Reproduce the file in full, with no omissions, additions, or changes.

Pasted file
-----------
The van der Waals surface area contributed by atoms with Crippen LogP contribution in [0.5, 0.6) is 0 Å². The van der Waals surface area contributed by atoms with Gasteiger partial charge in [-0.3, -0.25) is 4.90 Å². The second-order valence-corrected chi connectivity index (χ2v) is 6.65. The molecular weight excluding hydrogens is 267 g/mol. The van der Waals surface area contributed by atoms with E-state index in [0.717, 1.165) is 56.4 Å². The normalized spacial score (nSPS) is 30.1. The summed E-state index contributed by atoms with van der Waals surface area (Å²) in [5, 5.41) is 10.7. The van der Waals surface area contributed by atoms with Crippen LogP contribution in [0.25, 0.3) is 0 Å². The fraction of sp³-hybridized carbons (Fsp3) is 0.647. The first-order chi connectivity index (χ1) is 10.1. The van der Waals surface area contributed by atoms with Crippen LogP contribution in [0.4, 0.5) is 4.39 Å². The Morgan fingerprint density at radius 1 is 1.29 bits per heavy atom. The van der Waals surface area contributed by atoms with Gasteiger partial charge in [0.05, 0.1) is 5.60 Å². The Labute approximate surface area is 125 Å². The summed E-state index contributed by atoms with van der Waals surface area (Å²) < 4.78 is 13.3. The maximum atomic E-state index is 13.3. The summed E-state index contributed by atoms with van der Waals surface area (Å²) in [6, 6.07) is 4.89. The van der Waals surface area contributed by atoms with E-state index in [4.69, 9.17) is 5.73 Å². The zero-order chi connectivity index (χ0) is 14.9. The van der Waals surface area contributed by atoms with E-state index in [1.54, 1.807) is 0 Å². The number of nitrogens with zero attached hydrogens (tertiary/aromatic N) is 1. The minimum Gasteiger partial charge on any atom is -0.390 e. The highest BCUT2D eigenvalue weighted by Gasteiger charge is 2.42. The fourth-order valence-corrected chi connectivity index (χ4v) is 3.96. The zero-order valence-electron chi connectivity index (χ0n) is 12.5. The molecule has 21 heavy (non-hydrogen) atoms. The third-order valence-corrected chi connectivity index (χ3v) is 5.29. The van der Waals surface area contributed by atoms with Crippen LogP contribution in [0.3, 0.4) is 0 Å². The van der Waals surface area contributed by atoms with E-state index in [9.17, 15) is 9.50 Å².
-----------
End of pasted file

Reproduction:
The van der Waals surface area contributed by atoms with Crippen LogP contribution in [0.5, 0.6) is 0 Å². The van der Waals surface area contributed by atoms with Gasteiger partial charge in [-0.3, -0.25) is 4.90 Å². The second-order valence-corrected chi connectivity index (χ2v) is 6.65. The molecular weight excluding hydrogens is 267 g/mol. The van der Waals surface area contributed by atoms with E-state index in [0.717, 1.165) is 56.4 Å². The normalized spacial score (nSPS) is 30.1. The summed E-state index contributed by atoms with van der Waals surface area (Å²) in [5, 5.41) is 10.7. The van der Waals surface area contributed by atoms with Crippen LogP contribution in [0.25, 0.3) is 0 Å². The fraction of sp³-hybridized carbons (Fsp3) is 0.647. The first-order chi connectivity index (χ1) is 10.1. The van der Waals surface area contributed by atoms with Crippen LogP contribution in [0.4, 0.5) is 4.39 Å². The Morgan fingerprint density at radius 1 is 1.29 bits per heavy atom. The van der Waals surface area contributed by atoms with Gasteiger partial charge in [0.05, 0.1) is 5.60 Å². The Labute approximate surface area is 125 Å². The summed E-state index contributed by atoms with van der Waals surface area (Å²) < 4.78 is 13.3. The maximum atomic E-state index is 13.3. The summed E-state index contributed by atoms with van der Waals surface area (Å²) in [6, 6.07) is 4.89. The van der Waals surface area contributed by atoms with E-state index in [4.69, 9.17) is 5.73 Å². The zero-order chi connectivity index (χ0) is 14.9. The van der Waals surface area contributed by atoms with E-state index in [1.54, 1.807) is 0 Å². The number of nitrogens with zero attached hydrogens (tertiary/aromatic N) is 1. The minimum Gasteiger partial charge on any atom is -0.390 e. The highest BCUT2D eigenvalue weighted by Gasteiger charge is 2.42. The fourth-order valence-corrected chi connectivity index (χ4v) is 3.96. The zero-order valence-electron chi connectivity index (χ0n) is 12.5. The molecule has 21 heavy (non-hydrogen) atoms. The third-order valence-corrected chi connectivity index (χ3v) is 5.29. The van der Waals surface area contributed by atoms with Crippen LogP contribution in [0.3, 0.4) is 0 Å². The van der Waals surface area contributed by atoms with E-state index in [9.17, 15) is 9.50 Å².